Examine the Earth's motion through space. A year from now the Earth will be in almost the same orbital position around our Sun however, the Earth (and Sun) will NOT be in the same orientation in space nor will it be precisely in the same orientation relative to all other heavenly objects. This is because the Sun is streaking through the great expanse of space at roughly 12 to 12.5 miles per second (43,200 MPH to 45,000 MPH) and the Earth has no choice but to follow, as it has for eons now. A year from now, the Earth and Sun will have traveled roughly 378,691,200 miles deeper into space. The motion of all heavenly objects continually marks unique orientations in time that will NEVER be repeated.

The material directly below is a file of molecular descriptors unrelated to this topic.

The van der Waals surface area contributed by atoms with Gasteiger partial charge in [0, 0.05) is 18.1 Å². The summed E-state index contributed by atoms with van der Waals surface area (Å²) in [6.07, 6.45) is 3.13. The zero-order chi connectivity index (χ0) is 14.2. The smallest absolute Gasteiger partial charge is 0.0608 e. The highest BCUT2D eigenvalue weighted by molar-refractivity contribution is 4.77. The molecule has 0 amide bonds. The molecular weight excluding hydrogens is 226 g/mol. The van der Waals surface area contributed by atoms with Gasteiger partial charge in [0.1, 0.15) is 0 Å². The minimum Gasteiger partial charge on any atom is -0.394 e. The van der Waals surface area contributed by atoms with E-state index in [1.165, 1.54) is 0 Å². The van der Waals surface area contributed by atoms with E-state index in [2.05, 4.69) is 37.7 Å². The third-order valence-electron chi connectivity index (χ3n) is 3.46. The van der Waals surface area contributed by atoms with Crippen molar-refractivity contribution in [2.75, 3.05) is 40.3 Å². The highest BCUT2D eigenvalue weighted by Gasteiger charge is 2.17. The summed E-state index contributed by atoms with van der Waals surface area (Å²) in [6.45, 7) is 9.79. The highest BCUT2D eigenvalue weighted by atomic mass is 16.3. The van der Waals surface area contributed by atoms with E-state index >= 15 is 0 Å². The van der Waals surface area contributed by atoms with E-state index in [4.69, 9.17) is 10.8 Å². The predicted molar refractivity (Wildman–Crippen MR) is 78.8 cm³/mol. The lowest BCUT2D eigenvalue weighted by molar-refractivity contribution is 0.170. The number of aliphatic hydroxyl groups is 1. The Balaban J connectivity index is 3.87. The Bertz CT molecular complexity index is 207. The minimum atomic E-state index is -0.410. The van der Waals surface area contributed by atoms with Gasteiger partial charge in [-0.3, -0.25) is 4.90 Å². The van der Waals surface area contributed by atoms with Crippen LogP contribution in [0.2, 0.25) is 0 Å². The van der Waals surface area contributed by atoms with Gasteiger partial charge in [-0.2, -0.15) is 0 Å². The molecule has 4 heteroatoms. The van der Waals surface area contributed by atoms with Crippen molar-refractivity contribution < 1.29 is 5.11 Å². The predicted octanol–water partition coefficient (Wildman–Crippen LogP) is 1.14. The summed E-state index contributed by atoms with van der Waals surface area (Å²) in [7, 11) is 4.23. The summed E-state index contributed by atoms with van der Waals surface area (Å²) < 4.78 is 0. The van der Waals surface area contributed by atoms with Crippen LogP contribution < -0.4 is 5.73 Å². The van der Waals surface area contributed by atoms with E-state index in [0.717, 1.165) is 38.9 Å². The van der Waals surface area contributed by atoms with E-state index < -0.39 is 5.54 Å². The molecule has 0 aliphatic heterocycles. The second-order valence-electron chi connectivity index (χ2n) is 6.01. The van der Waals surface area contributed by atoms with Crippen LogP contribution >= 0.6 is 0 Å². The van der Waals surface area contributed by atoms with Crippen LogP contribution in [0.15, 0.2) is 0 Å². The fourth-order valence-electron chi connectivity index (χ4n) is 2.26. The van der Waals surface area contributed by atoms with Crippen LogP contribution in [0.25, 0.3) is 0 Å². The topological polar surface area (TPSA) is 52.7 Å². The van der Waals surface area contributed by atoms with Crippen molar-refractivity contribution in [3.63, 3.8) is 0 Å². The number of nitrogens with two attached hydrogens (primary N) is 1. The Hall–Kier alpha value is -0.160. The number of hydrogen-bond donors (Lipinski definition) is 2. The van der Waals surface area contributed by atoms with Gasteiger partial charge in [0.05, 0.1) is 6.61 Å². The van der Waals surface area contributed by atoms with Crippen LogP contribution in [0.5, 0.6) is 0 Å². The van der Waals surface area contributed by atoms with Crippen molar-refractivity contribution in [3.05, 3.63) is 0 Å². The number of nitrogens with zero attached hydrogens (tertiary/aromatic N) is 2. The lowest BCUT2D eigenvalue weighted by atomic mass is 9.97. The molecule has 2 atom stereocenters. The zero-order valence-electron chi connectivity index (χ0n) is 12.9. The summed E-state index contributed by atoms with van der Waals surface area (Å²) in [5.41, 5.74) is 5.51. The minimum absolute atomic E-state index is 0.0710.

So, anyone desiring to travel 100 years back in time to Earth as it were 100 years previously would have to travel 37.8 billion miles back through space to where the Earth was actually located 100 years previously (in which case, the Earth won't be there). In order for the Earth’s night skies to appear just as they did 100 years previously, EVERY viewable heavenly object would ALSO have to be returned to its 100 year previous orientation. Needless to say, this isn’t going to happen. A feat of this nature would require a magnitude of control over the entire universe that could only be comparable to that which is thought to be God-like and limitless in ability. We humans aren’t going to be pulling off such a feat, you can be certain of that. We can’t even live peaceably amongst ourselves on our own planet. Profit margins dictate which scientific products are feasible and which ones are deemed too costly to pursue.